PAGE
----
The cornerstone of the Sweet & Sassy business philosophy is to bring to the party and salon business a well-designed operation, providing exceptional customer service, clean surroundings and a family environment at an exceptional value.
What do you believe is the single most important factor when choosing a franchise?
A commitment to Customer Service excellence is the single most important factor when choosing a franchise.
Why should someone choose your franchise over other similar franchises?
We have three primary businesses under one roof that cross-promote each other for a higher average ticket price. Our 3,000 square foot stores offer a salon, spa, retail store, party place, ear-piercing and pink limo service all for tween girls. Our party customers buy retail and become salon customers; our salon customers get their ears-pierced and have parties, etc. We are the ultimate destination for tween girls.
What types of qualities do you look for in potential franchisees?
We are looking for successful business people with management experience, a strong work ethic, and a commitment to customer service.
What do your franchise fees and royalties cover?
Franchise week training, store opening assistance, advertising and store front materials, website and email, trademark, negotiated better retail pricing, and ongoing operational support.
How do territories work for your franchisees?
We have previously used a 5-mile radius and are now looking toward using software programs to better select the territory.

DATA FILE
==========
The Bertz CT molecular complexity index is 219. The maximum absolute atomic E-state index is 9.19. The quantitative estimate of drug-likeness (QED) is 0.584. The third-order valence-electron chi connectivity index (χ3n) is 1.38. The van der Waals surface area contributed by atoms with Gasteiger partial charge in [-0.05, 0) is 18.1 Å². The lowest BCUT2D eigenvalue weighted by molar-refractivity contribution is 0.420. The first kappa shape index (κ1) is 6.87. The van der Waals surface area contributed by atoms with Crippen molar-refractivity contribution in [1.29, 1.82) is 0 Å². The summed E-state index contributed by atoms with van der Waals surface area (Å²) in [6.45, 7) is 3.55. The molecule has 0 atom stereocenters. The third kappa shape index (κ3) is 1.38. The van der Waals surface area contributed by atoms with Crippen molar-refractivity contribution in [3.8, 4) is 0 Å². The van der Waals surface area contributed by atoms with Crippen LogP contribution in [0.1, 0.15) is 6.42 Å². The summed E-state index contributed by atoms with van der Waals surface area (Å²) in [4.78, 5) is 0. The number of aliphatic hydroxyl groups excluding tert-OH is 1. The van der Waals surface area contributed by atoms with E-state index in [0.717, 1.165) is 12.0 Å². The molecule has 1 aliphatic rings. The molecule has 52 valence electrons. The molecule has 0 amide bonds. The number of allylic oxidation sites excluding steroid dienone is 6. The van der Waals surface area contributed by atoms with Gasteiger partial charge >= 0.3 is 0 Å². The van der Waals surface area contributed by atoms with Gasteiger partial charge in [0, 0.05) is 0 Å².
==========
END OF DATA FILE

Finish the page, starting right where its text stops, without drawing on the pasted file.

Where do you see Sweet and Sassy in 5 years and 10 years?
We are choosing only the best franchisees and locations. We plan on adding 8-12 franchises in 2012 and 12-15 in future years. Our 5 year plan is to have a stronger web presence, more branded retail items, and to be the media expert on salon, girls parties, retail, and all things tween.
What is your favorite advice for new franchisees to help them succeed?
Be committed to excellence. Serve your staff and customers and set high expectations. Measure results and adjust as needed to reach a level of excellence.
What would you tell potential franchisees that may be nervous about the financial burdens of starting a franchise?
The biggest factors in our stores success are location (we can help with that), owner work ethic and commitment, owner business experience, and owner commitment to customer service excellence. If you have those four things in place, your chances of success are much higher.
On average, how long does it take to start a new franchise from the franchisees point of view?
It takes about 3-6 months from signing to Store Opening Day.
What was your background and experience before founding this franchise?
I have a BBA in finance and an MBA in marketing. I've worked as a financial analyst, salon owner and small business consultant and was also a stay at home mom for 5 years. I love what I do!
Do you have any franchisee testimonials or success stories that you would like to share?
We have a good number of owners who have made it through the recession and now have two years of good comp store sales increases. A few owners are looking to open 2nd, 3rd, or 4th locations in 2012 coming out of the recession. We stopped selling franchises during the recession to focus on existing stores and are excited to be expanding again.